Momentum builds for Saudi Arabia’s bid to host football World Cup

Saudi Arabia’s bid to host the 2034 football World Cup is swiftly gathering momentum after countries in Asia and other regions lined up in support and a compressed selection process left scant time for a rival proposal.

Fifa, football’s governing body, announced on Wednesday that the 2030 men’s tournament would be hosted jointly by Spain, Portugal and Morocco, but that three games would also be held in South America to mark the centenary of the first World Cup, which was held in Uruguay. 

The unprecedented move to spread the tournament across three continents narrowed the field to countries in Asia and Oceania for the following tournament. North America will host the next World Cup in 2026.  

Within hours of Fifa’s surprise announcement, Saudi Arabia confirmed its intention to bid for the 2034 competition. 

“We believe the time is right for Saudi Arabia to host the Fifa World Cup”, said Yasser Al Misehal, president of the Saudi Arabian Football Federation in a statement. “Our bid is driven by a love for the game and a desire to see it grow in every corner of the world.”

The confirmation of Riyadh’s intentions follows a campaign to build relationships across football, part of a broader push into global sport. It has splashed out hundreds of millions of dollars to bring elite players to its domestic league.

“Saudi Arabia has played a blinder. It has shown respect for relationships within global football, but it has cleared the path for the country, possibly, being the sole bidder for 2034” said Simon Chadwick, professor of sport and geopolitical economy at Skema Business School in Lille, France.

The Saudi proposal quickly garnered messages of support, including from the football federations of Gulf neighbours Qatar and the United Arab Emirates, as well as from Shaikh Salman bin Ebrahim Al Khalifa, the Bahraini head of the Asian Football Confederation.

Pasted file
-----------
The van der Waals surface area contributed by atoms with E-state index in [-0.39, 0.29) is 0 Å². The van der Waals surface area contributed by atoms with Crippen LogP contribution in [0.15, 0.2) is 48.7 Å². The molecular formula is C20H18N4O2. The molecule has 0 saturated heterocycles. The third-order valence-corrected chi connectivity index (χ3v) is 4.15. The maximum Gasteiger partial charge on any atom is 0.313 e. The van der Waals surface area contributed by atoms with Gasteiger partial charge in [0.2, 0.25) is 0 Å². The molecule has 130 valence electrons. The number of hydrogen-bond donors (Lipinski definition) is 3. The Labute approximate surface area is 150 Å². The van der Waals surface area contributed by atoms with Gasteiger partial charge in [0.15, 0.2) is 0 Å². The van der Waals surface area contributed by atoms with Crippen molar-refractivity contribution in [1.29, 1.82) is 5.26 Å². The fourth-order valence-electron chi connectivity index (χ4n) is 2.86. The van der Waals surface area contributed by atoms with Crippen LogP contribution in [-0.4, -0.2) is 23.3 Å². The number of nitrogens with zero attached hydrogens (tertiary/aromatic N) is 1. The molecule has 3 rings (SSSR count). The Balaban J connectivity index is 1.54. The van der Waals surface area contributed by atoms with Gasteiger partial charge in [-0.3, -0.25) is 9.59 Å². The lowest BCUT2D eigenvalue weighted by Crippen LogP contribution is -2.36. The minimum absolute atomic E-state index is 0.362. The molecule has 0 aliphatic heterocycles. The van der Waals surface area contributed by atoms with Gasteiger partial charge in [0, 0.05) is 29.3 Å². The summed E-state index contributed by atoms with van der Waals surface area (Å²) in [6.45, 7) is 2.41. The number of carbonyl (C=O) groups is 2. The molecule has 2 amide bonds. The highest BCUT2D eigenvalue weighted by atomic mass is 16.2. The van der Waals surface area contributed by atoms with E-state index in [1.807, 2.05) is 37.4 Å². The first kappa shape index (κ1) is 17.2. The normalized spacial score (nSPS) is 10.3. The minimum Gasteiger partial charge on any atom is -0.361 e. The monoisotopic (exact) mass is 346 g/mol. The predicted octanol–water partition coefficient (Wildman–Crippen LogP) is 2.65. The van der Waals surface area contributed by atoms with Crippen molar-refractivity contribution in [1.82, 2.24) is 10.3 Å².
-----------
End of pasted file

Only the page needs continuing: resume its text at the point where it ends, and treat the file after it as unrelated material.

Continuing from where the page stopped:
The Saudi bid may advance unopposed. The only other country to have expressed interest in hosting the tournament so far is Australia, a fellow member of the AFC.

However, Fifa has now set a deadline for expressions of interest for the end of this month, giving bidders just over three weeks to make a decision. Australia, which is already due to host the summer Olympics in 2032, might also need to find a co-host to meet the infrastructure requirements. The expansion of the tournament format to 48 teams requires hosts to have at least 14 stadiums, Qatar hosted the 2022 World Cup with just eight.

Following Fifa’s announcement, Football Australia said it was still “exploring the possibility of bidding” for either the 2034 World Cup or the 2029 Club World Cup. The country co-hosted the Women’s World Cup with New Zealand earlier this year.

“We will get a Saudi tournament in 2034,” said Chadwick. “Who is going to argue [against it]?”

Saudi Arabia’s football federation has signed a long list of memorandums of understanding with counterparts in Asia, Africa and elsewhere in the past year.

Riyadh has also been building ties with Fifa itself. At the opening ceremony of the Qatar World Cup, Crown Prince Mohammed bin Salman sat next to Fifa president Gianni Infantino — the pair had previously attended boxing matches in Saudi Arabia together. Visit Saudi, the country’s tourism board, put itself forward as a sponsor for the most recent Women’s World Cup, although the deal was ultimately dropped. 

The prospect of a Saudi-hosted World Cup and Fifa’s plan to spread the 2030 tournament across the Atlantic have already drawn sharp criticism from fans groups, environmental campaigners and human rights activists.  

“Fifa continues its cycle of destruction against the greatest tournament on Earth”, said Football Supporters Europe, an umbrella group representing fans across the continent. “Horrendous for supporters, disregards the environment and rolls the red carpet out to a host for 2034 with an appalling human rights record. It’s the end of the World Cup as we know it.”

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